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Journal of Gastrointestinal Surgery

, Volume 1, Issue 1, pp 27–33 | Cite as

Duodenogastric reflux potentiates the injurious effects of gastroesophageal reflux

  • Martin Fein
  • Adrian P. Ireland
  • Manfred P. Ritter
  • Jeffrey H. Peters
  • Jeffrey A. Hagen
  • Cedric G. Bremmer
  • Tom R. DeMeester
Original article

Abstract

Experimental studies have shown that the severity of esophageal mucosal injury in gastroesophageal reflux disease is related to the reflux of both gastric and duodenal juice. The purpose of this study was to determine whether duodenal juice potentiates esophageal injury in patients with reflux disease or, inf act, causes no harm allowing acid and pepsin to do the damage. A total of 148 consecutive patients who had no previous gastric or esophageal surgery underwent endoscopy and biopsy, manometry, and 24-hour esophageal pH and bilirubin monitoring. Esophageal injury was defined by the presence of erosive esophagitis, stricture, or biopsy-proved Barrett's esophagus. Exposure to duodenal juice, identified by the absorbance of bilirubin, was defined as an exposure time exceeding the ninety-fifth percentile measured in 35 volunteers. To separate the effects of gastric and duodenal juice, patients were stratified according to their acid exposure time. One hundred patients had documented acid reflux on pH monitoring, and in 63 of them it was combined with reflux of duodenal juice. Patients with combined reflux (50 of 63) were more likely to have injury than patients without combined reflux (22 of 37; P < 0.05). When the acid exposure time was greater than 10%, patients with injury (n = 40) had a greater exposure to duodenal juice (median exposure time 17.2% vs. 1.1%, P = 0.006) than patients without injury (n = 5), but there was no difference in their acid exposure (16.9% vs. 13.4%). Patients with dysplasia of Barrett's epithelium (n = 9) had a greater exposure to duodenal juice (median exposure time 30.2% vs. 7.2%, P = 0.04) compared to patients without complications (n = 25), whereas acid exposure was the same (16.4% vs. 15%). Duodenal juice adds a noxious component to the refluxed gastric juice and potentiates the injurious effects of gastric juice on the esophageal mucosa.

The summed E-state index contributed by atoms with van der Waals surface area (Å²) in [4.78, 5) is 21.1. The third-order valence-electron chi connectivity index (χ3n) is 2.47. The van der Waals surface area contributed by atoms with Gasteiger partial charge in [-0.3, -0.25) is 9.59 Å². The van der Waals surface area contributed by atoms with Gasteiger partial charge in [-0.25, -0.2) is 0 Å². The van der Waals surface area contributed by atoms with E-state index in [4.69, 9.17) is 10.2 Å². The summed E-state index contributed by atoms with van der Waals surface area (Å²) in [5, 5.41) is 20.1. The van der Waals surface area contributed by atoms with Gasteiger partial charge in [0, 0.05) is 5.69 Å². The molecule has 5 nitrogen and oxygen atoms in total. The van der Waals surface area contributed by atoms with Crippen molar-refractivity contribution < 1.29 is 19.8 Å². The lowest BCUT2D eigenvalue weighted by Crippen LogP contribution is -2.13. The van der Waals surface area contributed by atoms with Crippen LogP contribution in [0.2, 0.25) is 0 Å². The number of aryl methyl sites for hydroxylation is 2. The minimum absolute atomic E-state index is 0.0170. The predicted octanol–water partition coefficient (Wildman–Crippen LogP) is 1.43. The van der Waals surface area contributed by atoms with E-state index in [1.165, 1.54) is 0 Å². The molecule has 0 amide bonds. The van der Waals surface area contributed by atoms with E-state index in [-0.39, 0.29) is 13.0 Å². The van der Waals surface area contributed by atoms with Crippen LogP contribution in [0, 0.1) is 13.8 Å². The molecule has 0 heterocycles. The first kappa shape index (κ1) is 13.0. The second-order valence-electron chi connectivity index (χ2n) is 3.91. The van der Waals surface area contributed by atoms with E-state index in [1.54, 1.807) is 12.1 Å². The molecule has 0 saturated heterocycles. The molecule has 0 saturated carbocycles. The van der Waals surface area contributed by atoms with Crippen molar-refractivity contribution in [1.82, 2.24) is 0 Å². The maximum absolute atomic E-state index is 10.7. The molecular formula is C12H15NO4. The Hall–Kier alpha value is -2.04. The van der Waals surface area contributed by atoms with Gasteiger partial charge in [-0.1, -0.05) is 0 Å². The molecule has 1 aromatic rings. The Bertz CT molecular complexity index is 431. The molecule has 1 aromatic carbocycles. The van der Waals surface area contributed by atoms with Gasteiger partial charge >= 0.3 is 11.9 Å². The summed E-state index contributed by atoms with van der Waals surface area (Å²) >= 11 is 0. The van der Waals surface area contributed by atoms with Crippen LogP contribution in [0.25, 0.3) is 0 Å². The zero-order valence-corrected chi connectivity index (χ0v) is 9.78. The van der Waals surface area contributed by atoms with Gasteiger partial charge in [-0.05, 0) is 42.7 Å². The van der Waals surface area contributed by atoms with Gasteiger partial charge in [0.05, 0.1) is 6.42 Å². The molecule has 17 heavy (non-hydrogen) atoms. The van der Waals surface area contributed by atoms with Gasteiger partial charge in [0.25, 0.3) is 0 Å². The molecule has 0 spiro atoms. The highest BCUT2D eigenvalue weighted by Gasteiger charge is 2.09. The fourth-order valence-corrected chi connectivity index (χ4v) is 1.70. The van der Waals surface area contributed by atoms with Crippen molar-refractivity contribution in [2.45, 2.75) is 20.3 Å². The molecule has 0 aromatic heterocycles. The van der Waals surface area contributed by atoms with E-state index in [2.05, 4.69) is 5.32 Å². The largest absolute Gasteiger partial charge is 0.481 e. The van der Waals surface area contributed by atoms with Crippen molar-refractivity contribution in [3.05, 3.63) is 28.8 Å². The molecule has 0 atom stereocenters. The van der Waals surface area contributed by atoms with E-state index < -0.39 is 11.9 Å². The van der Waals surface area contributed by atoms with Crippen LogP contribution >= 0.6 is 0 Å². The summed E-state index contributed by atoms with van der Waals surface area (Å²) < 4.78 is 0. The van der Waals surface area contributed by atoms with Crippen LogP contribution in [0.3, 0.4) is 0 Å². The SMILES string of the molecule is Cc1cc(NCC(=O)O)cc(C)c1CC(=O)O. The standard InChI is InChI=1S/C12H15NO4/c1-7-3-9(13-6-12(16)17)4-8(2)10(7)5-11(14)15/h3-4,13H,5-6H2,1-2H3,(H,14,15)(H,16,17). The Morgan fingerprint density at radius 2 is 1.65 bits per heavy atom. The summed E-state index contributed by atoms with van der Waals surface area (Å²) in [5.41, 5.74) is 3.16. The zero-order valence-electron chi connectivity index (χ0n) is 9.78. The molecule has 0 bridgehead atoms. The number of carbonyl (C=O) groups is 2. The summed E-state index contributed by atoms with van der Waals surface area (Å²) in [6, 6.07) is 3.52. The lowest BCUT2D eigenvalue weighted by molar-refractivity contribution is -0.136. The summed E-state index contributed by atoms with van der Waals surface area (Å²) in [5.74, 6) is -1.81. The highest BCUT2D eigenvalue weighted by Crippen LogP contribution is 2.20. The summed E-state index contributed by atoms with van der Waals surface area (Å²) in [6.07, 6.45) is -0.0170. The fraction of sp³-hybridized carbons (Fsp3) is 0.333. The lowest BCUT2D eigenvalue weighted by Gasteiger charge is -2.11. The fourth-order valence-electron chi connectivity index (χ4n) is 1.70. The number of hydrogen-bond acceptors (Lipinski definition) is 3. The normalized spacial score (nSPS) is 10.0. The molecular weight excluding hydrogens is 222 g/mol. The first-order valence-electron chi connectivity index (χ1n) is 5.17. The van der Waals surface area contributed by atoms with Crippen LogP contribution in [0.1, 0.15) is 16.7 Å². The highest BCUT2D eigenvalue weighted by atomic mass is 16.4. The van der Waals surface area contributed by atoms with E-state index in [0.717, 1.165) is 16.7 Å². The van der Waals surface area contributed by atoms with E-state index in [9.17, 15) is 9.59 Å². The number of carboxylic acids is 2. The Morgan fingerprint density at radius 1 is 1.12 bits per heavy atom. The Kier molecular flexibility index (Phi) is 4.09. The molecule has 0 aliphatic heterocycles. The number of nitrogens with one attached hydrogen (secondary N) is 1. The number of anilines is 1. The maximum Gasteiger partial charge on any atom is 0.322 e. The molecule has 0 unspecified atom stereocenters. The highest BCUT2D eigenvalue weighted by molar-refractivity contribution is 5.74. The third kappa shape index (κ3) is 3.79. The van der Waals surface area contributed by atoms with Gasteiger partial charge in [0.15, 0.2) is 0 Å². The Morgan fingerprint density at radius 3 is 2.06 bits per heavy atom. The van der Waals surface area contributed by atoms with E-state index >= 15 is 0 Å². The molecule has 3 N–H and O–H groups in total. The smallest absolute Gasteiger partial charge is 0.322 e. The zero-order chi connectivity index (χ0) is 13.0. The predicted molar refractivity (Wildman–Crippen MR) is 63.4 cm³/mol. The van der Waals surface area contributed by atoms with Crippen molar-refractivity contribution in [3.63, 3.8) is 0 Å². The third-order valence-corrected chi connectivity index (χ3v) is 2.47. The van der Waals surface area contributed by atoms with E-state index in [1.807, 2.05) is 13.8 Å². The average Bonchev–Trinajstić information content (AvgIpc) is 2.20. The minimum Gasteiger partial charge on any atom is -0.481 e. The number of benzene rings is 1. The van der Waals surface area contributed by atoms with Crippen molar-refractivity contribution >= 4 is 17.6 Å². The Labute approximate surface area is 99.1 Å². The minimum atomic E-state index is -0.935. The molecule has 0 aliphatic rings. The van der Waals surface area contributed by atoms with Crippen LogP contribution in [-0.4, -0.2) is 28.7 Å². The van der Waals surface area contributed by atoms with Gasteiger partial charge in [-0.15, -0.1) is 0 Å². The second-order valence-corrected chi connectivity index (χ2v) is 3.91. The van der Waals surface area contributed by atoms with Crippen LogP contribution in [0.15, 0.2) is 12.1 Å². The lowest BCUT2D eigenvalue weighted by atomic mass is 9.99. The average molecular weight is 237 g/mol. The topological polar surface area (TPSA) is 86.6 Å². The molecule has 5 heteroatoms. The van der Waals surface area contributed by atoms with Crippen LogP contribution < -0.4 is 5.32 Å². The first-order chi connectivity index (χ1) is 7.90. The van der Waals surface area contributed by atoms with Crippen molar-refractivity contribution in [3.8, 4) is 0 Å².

Keywords

Acid Exposure Erosive Esophagitis Esophageal Acid Exposure Esophageal Injury Duodenal Juice 
These keywords were added by machine and not by the authors. This process is experimental and the keywords may be updated as the learning algorithm improves.

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Copyright information

© The Society Surgery of the Alimentary Tract 1997

Authors and Affiliations

  • Martin Fein
    • 1
  • Adrian P. Ireland
    • 1
  • Manfred P. Ritter
    • 1
  • Jeffrey H. Peters
    • 1
  • Jeffrey A. Hagen
    • 1
  • Cedric G. Bremmer
    • 1
  • Tom R. DeMeester
    • 1
  1. 1.Department of Surgery, University of Southern California School of MedicineLos Angeles, Calif.USA

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